Sunday, September 7, 2008
In Defense of Keira
I have been a bit silent on the blogging front lately. That's mainly because I was busy scurrying around the streets of London's Soho, picking up and delivering tapes, scouring hardware stores for buckets and fire-proof gloves (don't ask), lugging 20kg metal cases filled with walkie-talkie equipment, all on behalf of an Unnamed Film Company which gave me a travelcard and £4 per day lunch money in compensation for 9 hour days during which I barely sat down and felt guilty if I took more than a 15 minute lunch break. Needless to say I packed it in after a couple of days. Good insight into the film industry though - though I'm not sure I'd recommend it to anyone else.
Anyway, since then, I've done a few nice things too. I went to see the wonderful, if miniature, Courtauld Cézannes exhibition at Somerset House. Aside from the well-known Card Players (1892-5), I also enjoyed looking at other gems such as Pot of Primroses and Fruit (c. 1888-90), which reveals Cézanne's flair for capturing an overall sense of balance and harmony of shape. It's that awareness of pattern and form which allows him to transform even the most 'simple' or mundane of subjects into something fresh and exciting. Another favourite of mine is Apples, Bottle and Chairback (1904 - 06). The subject matter is exactly that described in the title, but the feelings of warmth and plenty emanated from the canvas, with its soft, reddish tones, abundance of plump, rounded apples and inviting wine bottle and glasses, make it more than a mere still life. For me, it's a painting about conviviality, enjoyment and the wealth of nature.
Incidentally, Somerset House provides one backdrop for The Duchess , which I saw on Friday. The film is set in 18th Century England and focuses on the real life of the Duchess of Devonshire, or Giorgiana for short. During the past week it has also been the subject of many a critic's tirade, from the pages of The Guardian to BBC Radio 4's Saturday Review. I agree that the film is no masterpiece. Yet Dibb - of Bullet Boy fame - has achieved a pleasant level of entertainment whilst providing a delectable feast for the eyes. Certain aspects of the film do seem contrived - do we need so many bedroom scenes, and why are they always followed swiftly by brisk, cold dining sequences? - but then who says it should be totally realist in its approach to history and character. With its short, sharp scenes and sweeping narrative, the film could be a well-crafted play - minus the fantastic location shots of course. For me, this 'staged' feel actually allowed for an interesting contemplation of the 'theatre' that was 18th century society. The scene in which Giorgiana's wig catches fire is particularly successful, bringing the aristocratic protagonist firmly 'down to earth' and cleverly unwrapping the layers of artifice. That particular moment made me feel oddly uneasy - it was almost as if the artifice of the film itself was being exposed, unwittingly allowing Keira Knightley to appear beneath the guise of Giorgiana's elaborate costume. Because of the uneasiness it evoked, I felt it was a particularly successful sequence, summing up the way in which Dibb's film deals with glamorous spectacle versus human emotion. It also exposes his capacity for toying with our fantasies of a sumptuous past whilst undermining these romanticised visions.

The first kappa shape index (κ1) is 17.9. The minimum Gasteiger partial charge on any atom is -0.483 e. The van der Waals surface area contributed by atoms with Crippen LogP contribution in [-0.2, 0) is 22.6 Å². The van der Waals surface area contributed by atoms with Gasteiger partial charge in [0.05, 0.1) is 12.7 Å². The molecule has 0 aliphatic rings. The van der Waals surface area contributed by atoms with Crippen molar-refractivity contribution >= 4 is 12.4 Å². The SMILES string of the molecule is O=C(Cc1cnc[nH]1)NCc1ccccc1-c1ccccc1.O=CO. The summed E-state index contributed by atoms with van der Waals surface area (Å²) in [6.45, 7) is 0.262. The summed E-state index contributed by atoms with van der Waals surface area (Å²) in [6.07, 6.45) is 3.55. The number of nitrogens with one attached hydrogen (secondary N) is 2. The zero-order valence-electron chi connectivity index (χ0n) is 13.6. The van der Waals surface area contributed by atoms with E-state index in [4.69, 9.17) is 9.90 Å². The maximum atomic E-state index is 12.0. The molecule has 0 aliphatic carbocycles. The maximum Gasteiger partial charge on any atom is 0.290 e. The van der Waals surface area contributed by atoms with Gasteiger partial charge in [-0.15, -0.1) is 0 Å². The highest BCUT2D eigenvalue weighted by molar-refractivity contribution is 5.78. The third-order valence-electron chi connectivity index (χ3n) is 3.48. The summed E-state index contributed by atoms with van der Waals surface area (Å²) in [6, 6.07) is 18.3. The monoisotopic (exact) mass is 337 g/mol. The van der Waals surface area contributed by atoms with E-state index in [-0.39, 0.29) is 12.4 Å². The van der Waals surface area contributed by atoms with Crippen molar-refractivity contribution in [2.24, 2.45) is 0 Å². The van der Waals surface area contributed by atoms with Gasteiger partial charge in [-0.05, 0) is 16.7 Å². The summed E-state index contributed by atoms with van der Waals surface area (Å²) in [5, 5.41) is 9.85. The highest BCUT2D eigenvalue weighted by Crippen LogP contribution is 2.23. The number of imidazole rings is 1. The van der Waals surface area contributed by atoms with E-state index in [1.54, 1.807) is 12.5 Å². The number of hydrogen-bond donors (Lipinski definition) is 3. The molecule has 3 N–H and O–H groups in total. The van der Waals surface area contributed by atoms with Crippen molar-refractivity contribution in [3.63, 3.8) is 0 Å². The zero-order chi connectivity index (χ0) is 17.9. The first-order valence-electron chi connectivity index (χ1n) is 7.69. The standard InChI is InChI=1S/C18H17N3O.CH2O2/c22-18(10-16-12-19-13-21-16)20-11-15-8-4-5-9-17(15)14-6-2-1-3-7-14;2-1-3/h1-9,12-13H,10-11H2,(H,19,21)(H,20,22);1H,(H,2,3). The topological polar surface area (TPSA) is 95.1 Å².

I thought that the cast did a fine job, too. Whilst I felt that Hayley Attwell seemed a bit stiff at first, I realised that she actually played her part exceedingly well, capturing the slightly self-conscious, awkward character of Elizabeth. Ralph Fiennes did an excellent parody of English stiff-upper-lip masculinity, the scene in which he engages in baby-talk with his well-groomed hunting dogs from his seat at the dinner table being the comic high point. But - shock, horror - I also thought that Keira Knightley was excellent in the role of Giorgiana. I know that most women wouldn't agree with me - I've noticed that she seems to be an object of hatred amongst many of my contemporaries. I was only in the office of one national broadsheet the other week to be shocked at a tirade of insults bequeathed on the successful British actress. I have to say I feel like a lot of this is down to jealousy. Knightley is attractive and has landed some of the most covetable lead parts in recent British films. She doesn't seem to have an obvious 'weak point' like her counterparts - for instance Kate Winslet, who everybody loves because of her so-called 'normal' physique - ie fluctuating weight and open discussion of diets. Keira on the other hand is very young, slim and probably could get away with being a model if she weren't an actress. She is also very intelligent - listen to her discussing the parallels between cartoonists in 18th Century England and today's paparazzi on last week's Woman's Hour for an example. It's interesting that us Brits have a problem with intelligent women like Keira whilst hungrily purchasing the latest issues of Heat and Now magazines to gorge on gossip-filled columns about bland celebs such as Jordan and Peaches Geldoff. Even Kate Moss seems to be a national heroine whilst all she's famous for is looking good in clothes and hanging with rock stars. Reading The Guardian Weekend's recent interview with Keira Knightley, I smiled to myself when I came across the quotation from another Guardian article cited by Sam Wollaston - "If you want to befriend a woman, ask her the question, 'What do you think of Keira Knightley?' In the resulting torrent of bile and loathing, you will bond." Whilst this ironic observation is amusing, it's also rather sad, I think. Why is it that we British seem so keen on bringing down those of us who are fortunate enough to 'have it all'? - especially if the subject in question is a young woman?